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SC asks Kolkata's AMRI hospital to pay Rs 5.96 cr for medical negligence

Oct 24 2013, 18:56 IST
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Supreme Court has awarded a whopping Rs 5.96 crore as compensation to be paid by Kolkata-based AMRI Hospital for medical negligence. Supreme Court has awarded a whopping Rs 5.96 crore as compensation to be paid by Kolkata-based AMRI Hospital for medical negligence.
SummaryMedical negligence by hospital had led to the death of US-based Indian-origin doctor's wife in 1998.

The Supreme Court on Thursday awarded a whopping Rs 5.96 crore as compensation to be paid by Kolkata-based AMRI Hospital and three doctors to a US-based Indian-origin doctor for medical negligence which led to the death of his wife in 1998.

A bench of justices S J Mukhopadhaya and V Gopala Gowda asked the hospital and the three doctors to pay the amount within eight weeks to Kunal Saha, an Ohio-based AIDS researcher.

The National Consumer Dispute Redressal Commission (NCDRC) in 2011 had awarded Rs 1.73 crore to the doctor whose wife Anuradha Saha died in 1998 following faulty treatment administered at the hospital.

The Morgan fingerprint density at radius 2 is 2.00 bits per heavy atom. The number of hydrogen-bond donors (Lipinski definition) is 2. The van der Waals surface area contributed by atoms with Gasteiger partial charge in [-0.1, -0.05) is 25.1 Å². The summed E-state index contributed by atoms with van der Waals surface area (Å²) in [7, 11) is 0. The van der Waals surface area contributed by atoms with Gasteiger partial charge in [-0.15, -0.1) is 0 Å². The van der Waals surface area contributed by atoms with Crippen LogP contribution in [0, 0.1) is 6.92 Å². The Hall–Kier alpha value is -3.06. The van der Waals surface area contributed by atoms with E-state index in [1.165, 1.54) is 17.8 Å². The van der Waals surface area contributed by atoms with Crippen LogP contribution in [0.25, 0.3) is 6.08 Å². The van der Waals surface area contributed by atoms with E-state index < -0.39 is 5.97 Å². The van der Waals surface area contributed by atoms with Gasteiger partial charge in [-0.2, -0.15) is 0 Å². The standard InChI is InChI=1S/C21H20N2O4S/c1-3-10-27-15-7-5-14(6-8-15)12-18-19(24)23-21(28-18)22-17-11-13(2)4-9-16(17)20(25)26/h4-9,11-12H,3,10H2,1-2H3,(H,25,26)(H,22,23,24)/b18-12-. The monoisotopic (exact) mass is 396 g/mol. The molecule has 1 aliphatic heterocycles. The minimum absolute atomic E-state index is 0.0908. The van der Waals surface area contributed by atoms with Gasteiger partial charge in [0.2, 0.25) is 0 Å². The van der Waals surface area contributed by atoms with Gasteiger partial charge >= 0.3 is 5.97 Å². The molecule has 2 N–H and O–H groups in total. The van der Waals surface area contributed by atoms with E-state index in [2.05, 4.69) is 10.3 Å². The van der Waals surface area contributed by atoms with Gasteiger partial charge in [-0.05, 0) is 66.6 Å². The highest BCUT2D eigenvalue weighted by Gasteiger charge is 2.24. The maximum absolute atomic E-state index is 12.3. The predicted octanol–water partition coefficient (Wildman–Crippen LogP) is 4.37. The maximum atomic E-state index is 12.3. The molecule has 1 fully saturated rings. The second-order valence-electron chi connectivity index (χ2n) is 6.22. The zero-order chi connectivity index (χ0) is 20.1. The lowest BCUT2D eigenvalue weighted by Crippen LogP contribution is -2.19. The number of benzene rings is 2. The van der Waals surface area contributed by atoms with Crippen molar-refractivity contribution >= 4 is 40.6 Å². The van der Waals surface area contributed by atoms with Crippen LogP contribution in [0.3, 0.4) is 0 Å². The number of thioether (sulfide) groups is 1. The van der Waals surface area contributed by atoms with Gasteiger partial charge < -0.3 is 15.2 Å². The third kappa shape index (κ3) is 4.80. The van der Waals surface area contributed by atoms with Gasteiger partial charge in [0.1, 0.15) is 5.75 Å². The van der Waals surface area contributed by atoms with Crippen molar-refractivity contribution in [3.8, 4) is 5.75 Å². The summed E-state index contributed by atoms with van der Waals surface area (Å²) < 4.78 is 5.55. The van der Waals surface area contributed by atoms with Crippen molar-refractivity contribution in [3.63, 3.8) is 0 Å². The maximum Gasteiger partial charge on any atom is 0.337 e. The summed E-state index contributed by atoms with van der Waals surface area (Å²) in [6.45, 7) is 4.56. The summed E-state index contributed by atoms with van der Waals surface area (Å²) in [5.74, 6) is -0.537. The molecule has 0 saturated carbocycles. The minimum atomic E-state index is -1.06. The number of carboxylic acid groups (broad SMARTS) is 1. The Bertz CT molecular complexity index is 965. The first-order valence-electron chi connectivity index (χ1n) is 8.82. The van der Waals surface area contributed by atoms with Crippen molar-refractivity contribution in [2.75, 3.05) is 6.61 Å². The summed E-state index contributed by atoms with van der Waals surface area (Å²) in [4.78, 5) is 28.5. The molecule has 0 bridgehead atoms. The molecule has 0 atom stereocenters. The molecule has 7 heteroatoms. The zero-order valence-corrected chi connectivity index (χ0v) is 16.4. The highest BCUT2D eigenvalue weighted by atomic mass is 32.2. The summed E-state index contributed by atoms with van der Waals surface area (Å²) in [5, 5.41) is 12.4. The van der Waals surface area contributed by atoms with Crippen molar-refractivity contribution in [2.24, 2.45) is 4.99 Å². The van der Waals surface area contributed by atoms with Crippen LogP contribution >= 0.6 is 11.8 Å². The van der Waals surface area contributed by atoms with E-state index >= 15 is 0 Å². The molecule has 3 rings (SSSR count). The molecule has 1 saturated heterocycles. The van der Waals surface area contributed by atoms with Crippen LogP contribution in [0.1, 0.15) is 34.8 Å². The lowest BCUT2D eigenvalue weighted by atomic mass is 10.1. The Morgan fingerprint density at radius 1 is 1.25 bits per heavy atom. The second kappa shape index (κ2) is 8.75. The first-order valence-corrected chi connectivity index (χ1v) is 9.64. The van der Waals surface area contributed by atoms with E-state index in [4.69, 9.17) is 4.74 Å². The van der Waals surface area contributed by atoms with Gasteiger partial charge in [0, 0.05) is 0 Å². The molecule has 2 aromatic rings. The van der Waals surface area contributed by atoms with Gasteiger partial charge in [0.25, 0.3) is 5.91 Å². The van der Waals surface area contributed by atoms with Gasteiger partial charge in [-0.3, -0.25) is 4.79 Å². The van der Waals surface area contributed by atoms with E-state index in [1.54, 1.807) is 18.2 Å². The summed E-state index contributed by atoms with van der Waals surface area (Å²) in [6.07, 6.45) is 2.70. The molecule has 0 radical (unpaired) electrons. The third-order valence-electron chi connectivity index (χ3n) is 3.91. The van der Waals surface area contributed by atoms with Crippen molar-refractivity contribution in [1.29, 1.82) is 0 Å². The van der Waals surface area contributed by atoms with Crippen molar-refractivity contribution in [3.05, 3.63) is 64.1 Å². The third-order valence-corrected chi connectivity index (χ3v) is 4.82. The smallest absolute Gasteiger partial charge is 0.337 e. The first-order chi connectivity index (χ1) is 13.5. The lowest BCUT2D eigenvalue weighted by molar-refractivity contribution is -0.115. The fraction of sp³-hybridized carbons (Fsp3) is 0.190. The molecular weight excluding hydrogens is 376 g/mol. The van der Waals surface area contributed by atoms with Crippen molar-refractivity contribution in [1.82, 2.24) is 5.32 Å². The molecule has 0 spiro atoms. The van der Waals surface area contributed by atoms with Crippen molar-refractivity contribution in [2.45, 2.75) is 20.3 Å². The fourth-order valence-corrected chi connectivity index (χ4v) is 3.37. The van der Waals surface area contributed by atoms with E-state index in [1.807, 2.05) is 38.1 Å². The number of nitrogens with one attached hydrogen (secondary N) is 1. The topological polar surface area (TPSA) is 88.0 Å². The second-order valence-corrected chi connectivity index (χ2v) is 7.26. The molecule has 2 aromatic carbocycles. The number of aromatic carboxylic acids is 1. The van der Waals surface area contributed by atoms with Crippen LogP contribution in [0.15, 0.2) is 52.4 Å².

Raising the amount of compensation, the apex court also asked the hospital to pay an interest at the rate of six per cent to Saha.

The court said out of the total compensation amount, Dr Balram Prasad and Dr Sukumar Mukherjee will pay Rs 10 lakh each and Dr Baidyanath Halder will have to pay Rs five lakh to Saha within eight weeks.

The rest of the amount, along with the interest, will be paid by the hospital, the apex court said, adding that a compliance report be filed before it after payment of the compensation amount.

NCDRC had fixed the compensation on a direction by the apex court, which had referred Saha's appeal to it while holding the three doctors and the hospital culpable to civil liability formedical negligence which had led to the death of Anuradha.

Anuradha, herself a child psychologist, had come to her home town Kolkata in March 1998 on a summer vacation. She complained of skin rashes on April 25 and consulted Dr Sukumar Mukherjee, who, without prescribing any medicine, simply asked her to take rest.

As rashes reappeared more aggressively on May 7, 1998, Dr Mukherjee prescribed Depomedrol injection 80 mg twice daily, a step which was later faulted by experts at the apex court.

After administration of the injection, Anuradha's condition deteriorated rapidly following which she had to be admitted at AMRI on May 11 under Dr Mukherjee's supervision.

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